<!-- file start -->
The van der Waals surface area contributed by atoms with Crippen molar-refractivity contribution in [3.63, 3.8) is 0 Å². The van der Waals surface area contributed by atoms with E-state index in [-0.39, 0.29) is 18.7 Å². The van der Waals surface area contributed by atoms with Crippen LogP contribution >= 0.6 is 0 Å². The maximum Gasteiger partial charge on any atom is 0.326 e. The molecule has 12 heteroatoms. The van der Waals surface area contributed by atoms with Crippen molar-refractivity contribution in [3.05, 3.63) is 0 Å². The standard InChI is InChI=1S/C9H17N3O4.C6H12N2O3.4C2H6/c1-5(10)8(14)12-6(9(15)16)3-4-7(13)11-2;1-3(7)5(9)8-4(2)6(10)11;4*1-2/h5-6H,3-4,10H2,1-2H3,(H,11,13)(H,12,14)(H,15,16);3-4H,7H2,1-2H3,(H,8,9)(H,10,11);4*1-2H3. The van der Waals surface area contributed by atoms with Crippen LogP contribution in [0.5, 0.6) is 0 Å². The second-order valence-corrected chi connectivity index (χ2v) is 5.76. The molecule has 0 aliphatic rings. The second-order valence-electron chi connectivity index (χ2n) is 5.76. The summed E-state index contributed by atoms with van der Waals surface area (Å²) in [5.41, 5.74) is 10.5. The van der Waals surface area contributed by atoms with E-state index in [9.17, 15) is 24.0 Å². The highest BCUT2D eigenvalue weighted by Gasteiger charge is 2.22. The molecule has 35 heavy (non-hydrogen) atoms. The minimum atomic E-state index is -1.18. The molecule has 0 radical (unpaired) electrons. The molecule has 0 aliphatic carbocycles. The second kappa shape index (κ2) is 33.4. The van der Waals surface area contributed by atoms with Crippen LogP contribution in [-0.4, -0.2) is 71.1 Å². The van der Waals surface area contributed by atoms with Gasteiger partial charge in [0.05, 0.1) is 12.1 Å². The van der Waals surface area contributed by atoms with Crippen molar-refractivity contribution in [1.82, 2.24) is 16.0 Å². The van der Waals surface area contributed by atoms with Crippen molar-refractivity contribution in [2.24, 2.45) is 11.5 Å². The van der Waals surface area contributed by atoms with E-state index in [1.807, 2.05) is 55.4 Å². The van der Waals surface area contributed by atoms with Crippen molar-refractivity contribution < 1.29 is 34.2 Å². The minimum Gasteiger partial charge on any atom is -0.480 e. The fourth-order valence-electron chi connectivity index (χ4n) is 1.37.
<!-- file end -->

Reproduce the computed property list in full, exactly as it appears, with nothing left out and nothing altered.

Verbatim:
The van der Waals surface area contributed by atoms with Crippen molar-refractivity contribution in [3.63, 3.8) is 0 Å². The van der Waals surface area contributed by atoms with E-state index in [-0.39, 0.29) is 18.7 Å². The van der Waals surface area contributed by atoms with Crippen LogP contribution >= 0.6 is 0 Å². The maximum Gasteiger partial charge on any atom is 0.326 e. The molecule has 12 heteroatoms. The van der Waals surface area contributed by atoms with Crippen molar-refractivity contribution in [3.05, 3.63) is 0 Å². The standard InChI is InChI=1S/C9H17N3O4.C6H12N2O3.4C2H6/c1-5(10)8(14)12-6(9(15)16)3-4-7(13)11-2;1-3(7)5(9)8-4(2)6(10)11;4*1-2/h5-6H,3-4,10H2,1-2H3,(H,11,13)(H,12,14)(H,15,16);3-4H,7H2,1-2H3,(H,8,9)(H,10,11);4*1-2H3. The van der Waals surface area contributed by atoms with Crippen LogP contribution in [0.5, 0.6) is 0 Å². The second-order valence-corrected chi connectivity index (χ2v) is 5.76. The molecule has 0 aliphatic rings. The second-order valence-electron chi connectivity index (χ2n) is 5.76. The summed E-state index contributed by atoms with van der Waals surface area (Å²) in [5.41, 5.74) is 10.5. The van der Waals surface area contributed by atoms with E-state index in [9.17, 15) is 24.0 Å². The highest BCUT2D eigenvalue weighted by Gasteiger charge is 2.22. The molecule has 35 heavy (non-hydrogen) atoms. The minimum atomic E-state index is -1.18. The molecule has 0 radical (unpaired) electrons. The molecule has 0 aliphatic carbocycles. The second kappa shape index (κ2) is 33.4. The van der Waals surface area contributed by atoms with Crippen LogP contribution in [-0.4, -0.2) is 71.1 Å². The van der Waals surface area contributed by atoms with Gasteiger partial charge in [0.05, 0.1) is 12.1 Å². The van der Waals surface area contributed by atoms with Crippen molar-refractivity contribution in [1.82, 2.24) is 16.0 Å². The van der Waals surface area contributed by atoms with Crippen molar-refractivity contribution in [2.24, 2.45) is 11.5 Å². The van der Waals surface area contributed by atoms with E-state index in [1.807, 2.05) is 55.4 Å². The van der Waals surface area contributed by atoms with Crippen molar-refractivity contribution < 1.29 is 34.2 Å². The minimum Gasteiger partial charge on any atom is -0.480 e. The fourth-order valence-electron chi connectivity index (χ4n) is 1.37.